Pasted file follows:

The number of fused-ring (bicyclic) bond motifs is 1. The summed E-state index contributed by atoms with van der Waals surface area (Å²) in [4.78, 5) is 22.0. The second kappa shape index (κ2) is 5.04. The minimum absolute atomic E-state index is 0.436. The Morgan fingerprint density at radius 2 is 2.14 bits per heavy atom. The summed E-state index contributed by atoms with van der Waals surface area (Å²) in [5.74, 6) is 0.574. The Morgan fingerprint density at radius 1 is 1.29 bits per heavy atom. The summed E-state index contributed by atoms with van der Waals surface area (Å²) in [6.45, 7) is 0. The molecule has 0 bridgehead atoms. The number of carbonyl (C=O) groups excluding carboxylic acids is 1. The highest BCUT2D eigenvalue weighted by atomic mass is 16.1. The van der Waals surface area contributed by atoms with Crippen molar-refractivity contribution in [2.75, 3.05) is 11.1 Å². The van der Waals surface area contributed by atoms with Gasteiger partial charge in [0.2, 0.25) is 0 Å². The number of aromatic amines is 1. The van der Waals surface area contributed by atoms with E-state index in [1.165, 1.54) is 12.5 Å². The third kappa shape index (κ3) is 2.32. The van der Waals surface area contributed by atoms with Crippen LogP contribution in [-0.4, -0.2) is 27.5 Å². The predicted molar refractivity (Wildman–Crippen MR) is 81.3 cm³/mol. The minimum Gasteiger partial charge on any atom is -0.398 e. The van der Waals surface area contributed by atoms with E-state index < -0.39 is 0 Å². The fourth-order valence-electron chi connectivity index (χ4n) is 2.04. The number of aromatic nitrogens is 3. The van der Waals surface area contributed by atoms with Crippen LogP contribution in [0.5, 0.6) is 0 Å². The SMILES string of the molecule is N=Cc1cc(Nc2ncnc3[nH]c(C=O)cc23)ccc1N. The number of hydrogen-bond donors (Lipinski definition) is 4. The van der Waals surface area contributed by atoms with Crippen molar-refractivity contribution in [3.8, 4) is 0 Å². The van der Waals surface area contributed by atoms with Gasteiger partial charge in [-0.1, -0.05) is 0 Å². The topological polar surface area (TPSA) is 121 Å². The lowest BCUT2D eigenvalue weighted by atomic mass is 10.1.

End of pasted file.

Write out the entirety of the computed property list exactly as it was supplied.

The number of fused-ring (bicyclic) bond motifs is 1. The summed E-state index contributed by atoms with van der Waals surface area (Å²) in [4.78, 5) is 22.0. The second kappa shape index (κ2) is 5.04. The minimum absolute atomic E-state index is 0.436. The Morgan fingerprint density at radius 2 is 2.14 bits per heavy atom. The summed E-state index contributed by atoms with van der Waals surface area (Å²) in [5.74, 6) is 0.574. The Morgan fingerprint density at radius 1 is 1.29 bits per heavy atom. The summed E-state index contributed by atoms with van der Waals surface area (Å²) in [6.45, 7) is 0. The molecule has 0 bridgehead atoms. The number of carbonyl (C=O) groups excluding carboxylic acids is 1. The highest BCUT2D eigenvalue weighted by atomic mass is 16.1. The van der Waals surface area contributed by atoms with Crippen molar-refractivity contribution in [2.75, 3.05) is 11.1 Å². The van der Waals surface area contributed by atoms with Gasteiger partial charge in [0.2, 0.25) is 0 Å². The number of aromatic amines is 1. The van der Waals surface area contributed by atoms with E-state index in [1.165, 1.54) is 12.5 Å². The third kappa shape index (κ3) is 2.32. The van der Waals surface area contributed by atoms with Crippen LogP contribution in [-0.4, -0.2) is 27.5 Å². The predicted molar refractivity (Wildman–Crippen MR) is 81.3 cm³/mol. The minimum Gasteiger partial charge on any atom is -0.398 e. The van der Waals surface area contributed by atoms with E-state index < -0.39 is 0 Å². The fourth-order valence-electron chi connectivity index (χ4n) is 2.04. The number of aromatic nitrogens is 3. The van der Waals surface area contributed by atoms with Crippen LogP contribution in [0.5, 0.6) is 0 Å². The SMILES string of the molecule is N=Cc1cc(Nc2ncnc3[nH]c(C=O)cc23)ccc1N. The number of hydrogen-bond donors (Lipinski definition) is 4. The van der Waals surface area contributed by atoms with Crippen molar-refractivity contribution in [3.8, 4) is 0 Å². The van der Waals surface area contributed by atoms with Gasteiger partial charge in [-0.1, -0.05) is 0 Å². The topological polar surface area (TPSA) is 121 Å². The lowest BCUT2D eigenvalue weighted by atomic mass is 10.1.